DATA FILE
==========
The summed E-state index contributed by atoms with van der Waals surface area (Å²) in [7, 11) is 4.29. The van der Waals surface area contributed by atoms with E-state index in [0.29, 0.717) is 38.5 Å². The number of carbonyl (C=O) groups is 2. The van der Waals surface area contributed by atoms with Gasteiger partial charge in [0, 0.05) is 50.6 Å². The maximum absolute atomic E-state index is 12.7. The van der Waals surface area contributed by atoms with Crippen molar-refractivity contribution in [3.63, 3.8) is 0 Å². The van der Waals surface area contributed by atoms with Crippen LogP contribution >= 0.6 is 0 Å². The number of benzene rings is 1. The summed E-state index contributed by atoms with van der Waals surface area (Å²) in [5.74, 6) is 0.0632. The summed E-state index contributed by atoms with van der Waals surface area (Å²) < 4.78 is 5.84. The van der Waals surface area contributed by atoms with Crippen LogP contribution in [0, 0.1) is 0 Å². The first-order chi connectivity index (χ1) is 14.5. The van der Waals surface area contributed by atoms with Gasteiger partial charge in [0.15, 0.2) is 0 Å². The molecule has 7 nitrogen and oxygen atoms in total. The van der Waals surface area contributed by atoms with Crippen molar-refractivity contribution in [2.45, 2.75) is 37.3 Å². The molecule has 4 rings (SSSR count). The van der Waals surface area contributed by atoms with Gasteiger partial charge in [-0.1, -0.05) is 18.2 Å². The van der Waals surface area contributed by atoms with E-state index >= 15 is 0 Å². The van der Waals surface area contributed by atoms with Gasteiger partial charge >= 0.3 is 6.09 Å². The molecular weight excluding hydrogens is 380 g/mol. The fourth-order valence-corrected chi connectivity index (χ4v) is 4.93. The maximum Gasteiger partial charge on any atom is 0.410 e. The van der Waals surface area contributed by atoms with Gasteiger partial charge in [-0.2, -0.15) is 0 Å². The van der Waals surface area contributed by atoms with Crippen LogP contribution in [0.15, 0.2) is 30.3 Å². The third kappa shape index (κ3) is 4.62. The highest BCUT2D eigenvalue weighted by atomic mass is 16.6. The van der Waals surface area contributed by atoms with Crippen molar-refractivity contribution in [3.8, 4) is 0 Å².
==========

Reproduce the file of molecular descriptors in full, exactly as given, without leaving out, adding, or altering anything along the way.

The summed E-state index contributed by atoms with van der Waals surface area (Å²) in [7, 11) is 4.29. The van der Waals surface area contributed by atoms with E-state index in [0.29, 0.717) is 38.5 Å². The number of carbonyl (C=O) groups is 2. The van der Waals surface area contributed by atoms with Gasteiger partial charge in [0, 0.05) is 50.6 Å². The maximum absolute atomic E-state index is 12.7. The van der Waals surface area contributed by atoms with Crippen molar-refractivity contribution in [3.63, 3.8) is 0 Å². The van der Waals surface area contributed by atoms with Crippen LogP contribution >= 0.6 is 0 Å². The number of benzene rings is 1. The summed E-state index contributed by atoms with van der Waals surface area (Å²) in [5.74, 6) is 0.0632. The summed E-state index contributed by atoms with van der Waals surface area (Å²) < 4.78 is 5.84. The van der Waals surface area contributed by atoms with Crippen LogP contribution in [0, 0.1) is 0 Å². The first-order chi connectivity index (χ1) is 14.5. The van der Waals surface area contributed by atoms with Gasteiger partial charge in [0.15, 0.2) is 0 Å². The molecule has 7 nitrogen and oxygen atoms in total. The van der Waals surface area contributed by atoms with Crippen molar-refractivity contribution in [2.45, 2.75) is 37.3 Å². The molecule has 4 rings (SSSR count). The van der Waals surface area contributed by atoms with Gasteiger partial charge in [-0.1, -0.05) is 18.2 Å². The van der Waals surface area contributed by atoms with E-state index >= 15 is 0 Å². The van der Waals surface area contributed by atoms with Gasteiger partial charge >= 0.3 is 6.09 Å². The molecular weight excluding hydrogens is 380 g/mol. The fourth-order valence-corrected chi connectivity index (χ4v) is 4.93. The maximum Gasteiger partial charge on any atom is 0.410 e. The van der Waals surface area contributed by atoms with Gasteiger partial charge in [-0.2, -0.15) is 0 Å². The van der Waals surface area contributed by atoms with Crippen LogP contribution in [0.15, 0.2) is 30.3 Å². The third kappa shape index (κ3) is 4.62. The highest BCUT2D eigenvalue weighted by atomic mass is 16.6. The van der Waals surface area contributed by atoms with Crippen molar-refractivity contribution in [3.8, 4) is 0 Å².